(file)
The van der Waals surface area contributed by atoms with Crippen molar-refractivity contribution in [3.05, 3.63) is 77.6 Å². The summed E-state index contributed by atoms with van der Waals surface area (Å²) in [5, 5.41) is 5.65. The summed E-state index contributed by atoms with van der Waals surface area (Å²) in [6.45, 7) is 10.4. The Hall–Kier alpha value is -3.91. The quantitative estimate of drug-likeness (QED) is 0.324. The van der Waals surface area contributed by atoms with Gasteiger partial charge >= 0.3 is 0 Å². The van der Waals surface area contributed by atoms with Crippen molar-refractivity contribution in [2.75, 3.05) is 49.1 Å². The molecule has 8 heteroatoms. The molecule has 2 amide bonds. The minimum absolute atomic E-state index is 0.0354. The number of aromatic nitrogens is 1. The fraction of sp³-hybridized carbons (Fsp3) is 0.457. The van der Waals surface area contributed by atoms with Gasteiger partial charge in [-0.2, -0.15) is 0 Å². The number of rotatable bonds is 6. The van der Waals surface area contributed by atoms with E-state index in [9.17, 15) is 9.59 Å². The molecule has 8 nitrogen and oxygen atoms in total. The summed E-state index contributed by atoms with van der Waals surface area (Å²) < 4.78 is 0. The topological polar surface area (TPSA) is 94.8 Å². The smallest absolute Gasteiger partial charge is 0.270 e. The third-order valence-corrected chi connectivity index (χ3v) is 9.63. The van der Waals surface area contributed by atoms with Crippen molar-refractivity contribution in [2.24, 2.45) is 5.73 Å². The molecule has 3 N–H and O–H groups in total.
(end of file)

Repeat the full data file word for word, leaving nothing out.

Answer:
The van der Waals surface area contributed by atoms with Crippen molar-refractivity contribution in [3.05, 3.63) is 77.6 Å². The summed E-state index contributed by atoms with van der Waals surface area (Å²) in [5, 5.41) is 5.65. The summed E-state index contributed by atoms with van der Waals surface area (Å²) in [6.45, 7) is 10.4. The Hall–Kier alpha value is -3.91. The quantitative estimate of drug-likeness (QED) is 0.324. The van der Waals surface area contributed by atoms with Gasteiger partial charge >= 0.3 is 0 Å². The van der Waals surface area contributed by atoms with Crippen molar-refractivity contribution in [2.75, 3.05) is 49.1 Å². The molecule has 8 heteroatoms. The molecule has 2 amide bonds. The minimum absolute atomic E-state index is 0.0354. The number of aromatic nitrogens is 1. The fraction of sp³-hybridized carbons (Fsp3) is 0.457. The van der Waals surface area contributed by atoms with Gasteiger partial charge in [-0.2, -0.15) is 0 Å². The number of rotatable bonds is 6. The van der Waals surface area contributed by atoms with E-state index in [9.17, 15) is 9.59 Å². The molecule has 8 nitrogen and oxygen atoms in total. The summed E-state index contributed by atoms with van der Waals surface area (Å²) < 4.78 is 0. The topological polar surface area (TPSA) is 94.8 Å². The smallest absolute Gasteiger partial charge is 0.270 e. The third-order valence-corrected chi connectivity index (χ3v) is 9.63. The van der Waals surface area contributed by atoms with Crippen molar-refractivity contribution in [2.24, 2.45) is 5.73 Å². The molecule has 3 N–H and O–H groups in total.